Max factor from Loreal?
I would put my money on a cosmetic derived additive the Japanese first used in late 1930s but stopped 1940 because it was too expensive and is still too expensive today but recent research pictures it as a miracle particle.godlameroso wrote: ↑Tue Jun 29, 2021 1:42 pmI wonder...Did they switch additives? I know ionic liquids(like phosphonium) can create electronic interference, if they were using that in their original oil formulation it may explain why they had to dial back the MGU-K a bit. It also explains why they'd use a "cosmetic" derived additive, if it's what I think it is, it has very good properties without the electronic interference since it's ceramic based.
It's pretty incredible that researchers could actually work at a nanoscale back then and how far nanotechnology has advanced in the last two decades. Honda's involvement in F1 hasn't been for nothing!
No one can say this.ispano6 wrote: ↑Wed Jun 30, 2021 5:32 amSome things should remain a secret, even after F1. Kumamoto plating, as mentioned in the original japanese article last year, is a material innovation not manufactured by anyone else in the world. That is the actual claim in the article made by the Honda staff, so it would be extremely unwise for anyone from Honda to reveal what that process and material is. The truth is Honda and Japan shouldn't reveal what gives them competitive advantage in this day and age of competition and intellectual property theft. If you don't agree or understand, don't worry about it. I also mentioned to my wife that the Honda PUs engine performance benefited from oil development based on components that originated from the cosmetics industry and she asked me is it Fujifilm's cosmetics nanotechnology pioneered in 2013? She was telling me about an ultrafine foundation powder developed by a Japanese female researcher using nanotechnology that made a foundation superior to any other that existed. The 8 year span does add up to 2021 and ExxonMobil had been promoting nanofluid research since 2010. Petronas too has been involved in nanomaterials research so they likely have incorporated it into their F1 fuels and lubricants.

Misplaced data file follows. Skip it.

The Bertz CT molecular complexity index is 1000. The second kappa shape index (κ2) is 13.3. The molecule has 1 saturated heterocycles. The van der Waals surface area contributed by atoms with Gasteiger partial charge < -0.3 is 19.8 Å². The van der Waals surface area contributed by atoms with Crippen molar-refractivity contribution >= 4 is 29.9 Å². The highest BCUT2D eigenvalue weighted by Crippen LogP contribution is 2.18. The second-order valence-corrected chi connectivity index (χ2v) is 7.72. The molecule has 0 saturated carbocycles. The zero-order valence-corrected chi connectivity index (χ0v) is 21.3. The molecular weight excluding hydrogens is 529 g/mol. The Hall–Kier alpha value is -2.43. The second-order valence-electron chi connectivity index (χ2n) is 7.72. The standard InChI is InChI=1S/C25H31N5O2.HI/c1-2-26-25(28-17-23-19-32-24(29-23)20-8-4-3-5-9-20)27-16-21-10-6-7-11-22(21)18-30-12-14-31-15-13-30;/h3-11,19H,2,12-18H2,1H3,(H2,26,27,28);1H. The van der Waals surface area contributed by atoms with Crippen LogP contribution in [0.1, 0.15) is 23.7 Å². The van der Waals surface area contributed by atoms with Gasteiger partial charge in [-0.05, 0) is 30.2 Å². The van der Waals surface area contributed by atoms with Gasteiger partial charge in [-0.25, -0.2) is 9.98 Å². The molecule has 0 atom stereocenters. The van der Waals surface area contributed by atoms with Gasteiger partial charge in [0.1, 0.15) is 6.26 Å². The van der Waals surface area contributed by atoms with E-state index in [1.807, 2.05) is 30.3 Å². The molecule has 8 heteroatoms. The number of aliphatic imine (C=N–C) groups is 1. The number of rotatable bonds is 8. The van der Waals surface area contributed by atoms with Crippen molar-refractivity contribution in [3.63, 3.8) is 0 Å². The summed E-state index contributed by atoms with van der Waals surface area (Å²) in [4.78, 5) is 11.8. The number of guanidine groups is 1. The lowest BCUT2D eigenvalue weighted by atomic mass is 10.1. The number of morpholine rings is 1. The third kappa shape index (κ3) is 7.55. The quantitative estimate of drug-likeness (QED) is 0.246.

For some early info on the matter, check out https://www.aogr.com/magazine/cover-sto ... m-applicat
It's been discussed in the past, But Mercedes uses their nanoslide technology. If memory serves Paddy Lowe mentioned it being used in 2014.PlatinumZealot wrote: ↑Thu Jul 01, 2021 9:27 pmNo one can say this.
What of other "secret platings?"
Someone just can't say that Mercedes, Ferrari, Renault have not secret platings for themselves.
Of all the engines on the grid the least secret ones would be the Honda then the Ferrari a distant second. Then Renault then Mercedes which we have no clue other than outside shots.
It's great to know a Honda PU will be beating as the heart of the Red Bull car for 2022. Tost makes an interesting remark regarding Honda's departure after such a successful run in this year's campaign in that it serves Honda's marketing campaign to stay, but in truth the operations at American Honda do very little to shed any light on Honda F1s success that it seems at odds with the US executives. It kind of underscores Honda Racing's purpose as pure racers and their pursuit of innovation and technology. And that makes it's fans a very special group of Honda ambassadors.Red Bull will continue to receive its Formula 1 power units from outgoing partner Honda’s Sakura facility in 2022 as part of a “transitionary year” for the team.
Following Honda’s decision to quit F1 at the end of the 2021 season, Red Bull announced in February that it would be forming Red Bull Powertrains, taking on the IP of the existing Honda power units and bringing its production in house.
Red Bull has been working to expand its existing campus in Milton Keynes to incorporate a new engine facility, with its engines set to be badged as Red Bull from next year.
But it has been revealed that Honda’s Sakura facility will remain responsible for the assembly of the Red Bull engines next year.
“Yes, Red Bull and Honda have been working on that project, and then how to proceed in that transition for next year,” said Honda F1 technical director Toyoharu Tanabe.
“I cannot tell the detail, but generally we are going to a good direction and then we should prepare well for next year. So now we are working very hard, I am working very hard at the trackside.”
“We’re just finalising the detail of that,” added Red Bull F1 boss Christian Horner.
“Obviously as we gear ourselves up within Red Bull Powertrains, ’22 will be a transitionary year.
“So we’re working with Honda to have a soft landing where the engines will be continued to be assembled in Sakura in 2022, before that process is being taken on in our new facility in time for 2023.”
Horner confirmed that Red Bull would become entirely self-sufficient with the existing power unit from 2023, but would be “waiting with interest to see what comes out from the engine discussion for 2025 or even 2026.”
A crunch meeting between current F1 stakeholders and interesting manufacturers over the next generation of engines will take place on Saturday in Austria, with Red Bull outlining its hopes for a “clean sheet” approach.
Honda’s exit from F1 at the end of the year could come after the Japanese manufacturer wins a first world title since 1991, with Red Bull currently leading both championships.
Tanabe said while he did personally regret the decision to quit given Honda’s current form, nothing would change regardless of the championship result.
“Personally, yes but regardless the result of this year’s championship or our result, I think Honda’s decision has been not changed from their previous one,” Tanabe said.
“It means leaving Formula 1.”